Pastor pleads guilty
Legislator agrees to resign house seat

ATLANTA - A pastor on staff at a Gwinnett County church who represents Rockdale and DeKalb counties in the legislature pleaded guilty Tuesday to federal money laundering charges.

Rep. Ron Sailor Jr., D-Decatur, associate pastor at Christ the King Baptist Church in Dacula, agreed to resign his House seat within 24 hours.

Sailor, 33, in his fourth term as a lawmaker, appeared in U.S. District Court in Atlanta before Judge Jack T. Camp to answer one felony count of laundering and attempting to launder about $375,000 in drug proceeds.

"I want to say how truly sorry I am to be here before the court," he told Camp. "I was desperate for money. I did business with a person who I believed to be a drug dealer to try to get myself out of debt."

Sailor has been a pastor at Christ the King Baptist Church in Dacula, where he served with his father Ron Sailor Sr., a once popular television reporter and radio host. The younger Sailor was elected to the state House in 2001, but has been mostly a bit player since Republicans took control of the chamber in 2005.

Outside the House chamber, though, he had some high-profile money problems.

He was arrested in August on a felony fraud charge by Gwinnett County authorities, who said he bounced a $1,111 check he wrote to the city of Buford that was supposed to pay utilities on a house there. He was also charged with driving with a suspended license and failure to appear in court.

In November the state Ethics Commission slapped him with a $1,225 fine for repeatedly failing to file required campaign finance reports. And authorities threatened to garnish his state wages to settle more than $13,000 in overdue state income taxes in 2006, dropping the request only after he paid the delinquent taxes.

Sailor caught the attention of federal authorities when his name came up during a larger investigation into money laundering. Soon, they focused their investigation on him.

Prosecutors say during meetings between Nov. 10 and Dec. 19, Sailor laundered $75,000 for a 10 percent fee, returning the money to the undercover operative as business loan checks and payments for contracting work for a church that didn't exist.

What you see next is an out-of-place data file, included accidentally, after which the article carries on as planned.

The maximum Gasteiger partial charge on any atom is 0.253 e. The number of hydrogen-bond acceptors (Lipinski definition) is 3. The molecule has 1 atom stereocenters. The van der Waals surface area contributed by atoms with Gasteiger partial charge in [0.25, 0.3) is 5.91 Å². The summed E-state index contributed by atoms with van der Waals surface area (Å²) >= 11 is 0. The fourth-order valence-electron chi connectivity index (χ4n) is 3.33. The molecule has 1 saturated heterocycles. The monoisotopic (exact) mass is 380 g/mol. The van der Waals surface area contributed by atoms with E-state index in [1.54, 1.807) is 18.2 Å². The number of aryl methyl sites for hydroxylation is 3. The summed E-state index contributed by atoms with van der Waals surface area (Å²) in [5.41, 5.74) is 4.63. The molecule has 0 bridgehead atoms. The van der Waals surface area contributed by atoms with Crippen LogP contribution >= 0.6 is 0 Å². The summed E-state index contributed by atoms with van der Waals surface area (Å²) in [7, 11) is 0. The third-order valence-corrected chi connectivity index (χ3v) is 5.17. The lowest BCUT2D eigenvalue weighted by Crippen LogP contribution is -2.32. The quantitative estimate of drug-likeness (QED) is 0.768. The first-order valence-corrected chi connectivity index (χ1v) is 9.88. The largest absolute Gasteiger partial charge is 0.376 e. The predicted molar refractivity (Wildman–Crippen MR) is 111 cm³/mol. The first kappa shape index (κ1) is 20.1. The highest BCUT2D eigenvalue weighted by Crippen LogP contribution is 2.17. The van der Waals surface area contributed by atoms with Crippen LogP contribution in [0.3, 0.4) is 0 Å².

He was arrested in Atlanta on Dec. 19 after he accepted $300,000 he had agreed to launder, authorities said.

Democratic legislative leaders expressed sadness and disappointment upon learning of their colleague's guilty plea.

Rep. Calvin Smyre, D-Columbus, chairman of the House Democratic Caucus, said he and Minority Leader DuBose Porter, D-Dublin, got the news Tuesday morning from Speaker Glenn Richardson, R-Hiram.

"This is something that pains all of us," Smyre said. "I've been in this House for 34 years. Anytime anyone crosses that line, it hurts very deeply."

Porter said it's now clear why Sailor was absent from the House floor so much during the current session.

Sailor was arrested in December after several meetings with an undercover FBI agent who he believed was a drug dealer from Florida, said U.S. Attorney David E. Nahmias.

Sailor had offered to launder drug money for a fee, Nahmias said.

Shortly after being detained for questioning, Sailor admitted the crime and agreed to cooperate with prosecutors in an ongoing public corruption investigation, Nahmias said.

"Representative Sailor's actions ... were very disturbing because he was a person entrusted by his community with enacting the law, who instead violated the law in a serious way," the attorney said.

Nahmias strongly hinted that Sailor's cooperation with federal investigators could lead to legal trouble for other public officials.

"All I will say at this time is ... Mr. Sailor and others have learned, people in public office who have violated the law and the public's trust should know that their situation will be much better if they come knocking on the FBI's door than if the FBI comes knocking on theirs," Nahmias said.

Smyre said one of the worst aspects of Sailor's case is that it erodes public trust in elected officials.

"There's so many good people in this body," Porter said. "We hope this doesn't reflect on everybody who works hard and does their best."

It was unclear Tuesday whether a special election would be held to fill Sailor's seat or whether his successor would be chosen during the regular election cycle.

Bert Brantley, spokesman for Gov. Sonny Perdue, said state law gives the governor 10 days after a vacancy occurs to call for an election. The secretary of state then sets the date, Brantley said.

While candidate qualifying for this year's legislative elections isn't scheduled until late next month, one Democrat in the 93rd House District already had tossed his hat into the ring before Tuesday.

Malik Douglas, 37, of Lithonia, a second lieutenant in the Georgia Army National Guard, is a former DeKalb County police officer.

"It's going to be an uphill challenge," Douglas said Tuesday. "A lot of people will be attracted to an open seat."

The 93rd District, which cuts through Rockdale County just south of Conyers into southeastern DeKalb, is heavily Democratic.

Sailor is due to be sentenced on May 22. He faces up to 20 years in prison and a fine of up to $250,000.

Jay Jones of the Rockdale Citizen and The Associated Press contributed to this report.